We request the attention of the author to a well-known fact in all Catholic countries, that the pious, the devout, they who aspire to Christian perfection, and who really adorn their religion, and extort the admiration of Protestants by their virtues, go regularly and often to confession, and some of the greatest Saints confess daily ; while the bad, the profane, the licentious, the men who dishonor their manhood by their vices and their religion by their profligate lives, the very persons Protestants throw in our faces as fruits of Catholicity, rarely, if ever, approach the tribunal of Penance ; and the first thing the good priest, in order to reform them, attempts, is to bring them to it. Here is a fact worth all the speculation in the world. If confession were an abuse, if sinners were made worse by frequently confessing, the fact would be as little like­ly to escape the observation of the Catholic pastor as of our Protestant minister ; and if he found such to be the fact, why should he resort to it as the most efficient means of reforming them ? Why should he spend days and nights in the most ar­duous and painful labors to get sinners to confess and in hearing their confessions ? The most painful and laborious part of his mission is that of hearing confessions ; and why should a good, intelligent, faithful, and zealous priest impose this task upon himself, if aware that it is not only of no use, but of real injury to the souls of his flock ? He could easily, to a great extent, escape it, and without subjecting himself to canonical censure, if he chose ; and bad or indolent priests, who care nothing for the souls committed to their charge, do escape it, and with what fruit the wretched condition of their flocks bears witness. The morals of a Catholic communi­ty may always be measured by the numbers who approach, and the regularity and frequency with which they approach, the confessional and Holy Communion. Mr. Field would seem to suppose that it is the bad, the dissolute, among us that frequent the confessionals, and that these, as soon as they sin, run to the priest and confess it. Would that it were so. But it is not so ; for these are precisely the ones who keep aloof from the confessional, and, in this respect at least, are good practical Protestants. The terrible corruption in France, during the last century, began in a neglect of the sacrament of Penance ; and it is only as we succeed in bringing men to it that we succeed in reforming them. Even Anglicans are so struck with this fact, that they are trying to introduce the practice of confession into their communion.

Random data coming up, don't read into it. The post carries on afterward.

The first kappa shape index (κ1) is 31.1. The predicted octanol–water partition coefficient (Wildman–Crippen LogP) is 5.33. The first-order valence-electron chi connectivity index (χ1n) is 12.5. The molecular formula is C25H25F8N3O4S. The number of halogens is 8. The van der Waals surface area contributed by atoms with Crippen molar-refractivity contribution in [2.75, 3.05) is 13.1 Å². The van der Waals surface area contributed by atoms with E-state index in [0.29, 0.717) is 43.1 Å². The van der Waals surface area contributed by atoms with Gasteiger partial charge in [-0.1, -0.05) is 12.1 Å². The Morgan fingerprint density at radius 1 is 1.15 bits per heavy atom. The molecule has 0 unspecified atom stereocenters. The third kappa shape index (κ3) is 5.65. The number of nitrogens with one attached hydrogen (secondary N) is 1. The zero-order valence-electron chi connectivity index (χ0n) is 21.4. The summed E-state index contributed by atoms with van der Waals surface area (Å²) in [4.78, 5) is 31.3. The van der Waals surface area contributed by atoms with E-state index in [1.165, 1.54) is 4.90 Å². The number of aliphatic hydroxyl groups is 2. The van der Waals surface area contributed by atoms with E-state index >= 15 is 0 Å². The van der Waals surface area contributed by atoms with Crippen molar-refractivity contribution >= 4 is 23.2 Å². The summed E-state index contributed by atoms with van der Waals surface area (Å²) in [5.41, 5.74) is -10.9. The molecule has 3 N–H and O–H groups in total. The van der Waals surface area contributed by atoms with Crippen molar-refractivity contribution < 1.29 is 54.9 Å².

But we have extended our remarks farther than we intended. It is not necessary to dispute these matters with our Protes­tant friend, for we do not perceive that he recognizes any standard according to which he proposes to reform us ; and we should think he had had enough already, in his Protestant com­munions, of the absurd attempt to reform the Church of God by private authority. Churchmen may need reforming in or­der to bring them up to the standard of the Church ; but, as recent as is the time since we became a Catholic, the propo­sition to reform Christ's Church sounds harshly in our ears. We cannot help thinking that Almighty God had the ability to construct, and has constructed, his Church to suit the ends for which he instituted it, and that it cannot be improved by us, or stand in need of us to repair it. After all, it seems to us not unreasonable to accept it as he has given and sustains it, and, if we do not happen to find ourselves in harmony with it, to conclude that the fault is far more likely to be ours than his or its. It seems hard that God should submit to man, but not hard that man should submit to God.